Dr. Potts is the chief, division of physical medicine and rehabilitation. She completed her fellowship training in pediatric rehabilitation medicine at Nationwide Children's Hospital and residency at The Ohio State University Medical Center, both in Columbus, Ohio. Dr. Potts received her undergraduate degree with honors from the College of Mount Saint Joseph followed by her doctor of medicine graduate degree from Wright State University Boonshoft School of Medicine. Dr. Potts is board certified by the American Board for Physical Medicine and Rehabilitation. Prior to coming to Dayton Children’s, Dr. Potts worked for three years at Nationwide Children’s Hospital while also educating students in the department of Physician Medicine and Rehabilitation at The Ohio State University as a clinical assistant professor. After moving to Dayton, she continued her work as a clinical assistant professor at Wright State University Boonshoft School of Medicine. Her dedication over the years has earned her the ranking on the Best Doctors of America list. She has a passion and expertise in helping cerebral palsy patients as well as concussion and spasticity management. She says "Dayton Children's is special because it is a small hospital with a big heart. Everyone has the same of goal of helping all children be the best they can be and doing that in the most caring way possible."
education and training
- medical school: Wright State University
- residency: The Ohio State University
- fellowship: Pediatric Physical Medicine and Rehabilitation, Nationwide Children's Hospital
- board certification: Pediatric Physical Medicine and Rehabilitation, Physical Medicine and Rehabilitation
publications and presentations
- Araujo GC, Antonini TN, Monahan K, Gelfius C, Klamar K, Potts M, Yeates KO, Bodin D. The relationship of suboptimal effort and post-concussion symptoms in children and adolescents with mild traumatic brain injury. Clin Neuropsychol. 2014 Mar 20.
- Potts MA, Stewart EW, Griesser MJ, Harris JD, Gelfius CD, Klamar K. Exceptional neurological recovery in a teenage football player after second impact syndrome with a thin subdural hematoma. PM&R. 2012 Jul;4(7):530-2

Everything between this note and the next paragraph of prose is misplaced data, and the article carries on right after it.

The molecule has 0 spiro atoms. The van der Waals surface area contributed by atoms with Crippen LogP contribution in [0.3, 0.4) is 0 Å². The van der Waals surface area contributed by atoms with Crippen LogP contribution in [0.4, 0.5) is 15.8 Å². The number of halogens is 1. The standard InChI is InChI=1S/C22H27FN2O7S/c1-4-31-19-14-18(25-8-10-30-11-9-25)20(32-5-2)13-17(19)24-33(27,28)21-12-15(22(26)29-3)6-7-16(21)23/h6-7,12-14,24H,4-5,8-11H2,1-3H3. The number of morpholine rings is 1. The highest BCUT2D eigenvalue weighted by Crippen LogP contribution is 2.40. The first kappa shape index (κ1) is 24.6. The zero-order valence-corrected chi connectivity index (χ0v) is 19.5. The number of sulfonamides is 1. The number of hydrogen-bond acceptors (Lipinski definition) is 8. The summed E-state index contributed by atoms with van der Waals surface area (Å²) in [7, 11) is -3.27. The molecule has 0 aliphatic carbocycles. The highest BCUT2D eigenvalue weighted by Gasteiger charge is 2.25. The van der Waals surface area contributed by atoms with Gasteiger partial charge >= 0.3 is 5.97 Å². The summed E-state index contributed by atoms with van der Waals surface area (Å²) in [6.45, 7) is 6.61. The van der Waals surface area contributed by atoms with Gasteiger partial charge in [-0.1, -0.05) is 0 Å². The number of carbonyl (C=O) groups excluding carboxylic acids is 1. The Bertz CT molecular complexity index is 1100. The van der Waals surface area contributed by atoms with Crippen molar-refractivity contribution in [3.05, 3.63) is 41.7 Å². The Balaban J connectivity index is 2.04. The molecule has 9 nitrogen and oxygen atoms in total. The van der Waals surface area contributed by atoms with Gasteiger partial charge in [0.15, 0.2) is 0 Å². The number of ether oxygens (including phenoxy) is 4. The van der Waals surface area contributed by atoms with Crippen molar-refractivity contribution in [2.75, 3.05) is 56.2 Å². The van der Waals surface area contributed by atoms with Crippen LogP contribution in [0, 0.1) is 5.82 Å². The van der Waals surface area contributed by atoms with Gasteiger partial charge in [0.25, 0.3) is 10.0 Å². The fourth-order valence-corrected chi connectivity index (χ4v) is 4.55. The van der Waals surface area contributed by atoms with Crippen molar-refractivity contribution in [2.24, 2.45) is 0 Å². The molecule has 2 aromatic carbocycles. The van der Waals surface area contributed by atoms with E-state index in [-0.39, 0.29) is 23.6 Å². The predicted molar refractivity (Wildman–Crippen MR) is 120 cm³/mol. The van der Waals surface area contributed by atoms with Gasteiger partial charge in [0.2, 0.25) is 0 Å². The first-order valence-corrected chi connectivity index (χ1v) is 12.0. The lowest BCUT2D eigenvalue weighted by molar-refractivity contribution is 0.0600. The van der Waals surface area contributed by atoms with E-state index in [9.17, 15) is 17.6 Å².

- Mortimer D, Potts MA, Gelfius CD Deleterious Cognitive and Motoric Effects of Haloperidol in a Teenager with Cerebral Palsy: A Case Report. PM&R. 2013 Dec;5(12):1077-80
awards, honors and organizations
- Member, Association of Academic Physiatrists (AAP) and American Academy for Cerebral Palsy and Developmental Medicine (AACPDM)
get to know me
I chose my specialty because...
I enjoy helping kids overcome physical challenges in order to live their lives to the fullest.
I chose to work at Dayton Children's because...
I got a warm fuzzy feeling when I visited and knew I wanted to be part of an organization committed to providing the best possible care for the children of Dayton. It is an organization with nationally recognized talent committed to caring for the children of the Dayton community and at the same time has that "small town feel".
Dayton Children's is special because...
everyone works hard to provide the best care for the kids. They love their jobs and know they are making a difference every day.
ratings and reviews
Question Rating Breakdown
Dr. Potts is the doctor who knows my child best and is always willing to listen, offer guidance, and help us get what he needs to be the best he can physically be!
Our experience with Dr Potter and her staff was excellent. The nurses are kind, welcoming and also knowledgeable. Dr Potter had throughly read our child's medical history. She then thoroughly evaluated him and gave her feedback. It was professional, knowledgeable, but also a comfortable/welcoming environment. Overall, a great experience
Dr Potts and her staff have been so incredibly supportive during this time. The 2 hour drive to the office is worth it when you have a staff that truly listens and cares about your child.
She goes above and beyond for our questions and concerns. Taking them as far as she can.
Load more testimonials...
Amputation/limb deficiency, Brain injury – traumatic and non-traumatic, Burns, Cerebral palsy, Concussions, Developmental delay, Encephalitis, Feeding and Swallowing Disorders, Gait abnormalities, Genetic disorders, Meningitis, Muscular dystrophy and muscle disorders, Spasticity, Spina bifida /myelomeningocele, Spinal cord injury, Stroke, Torticollis, Transverse myelitis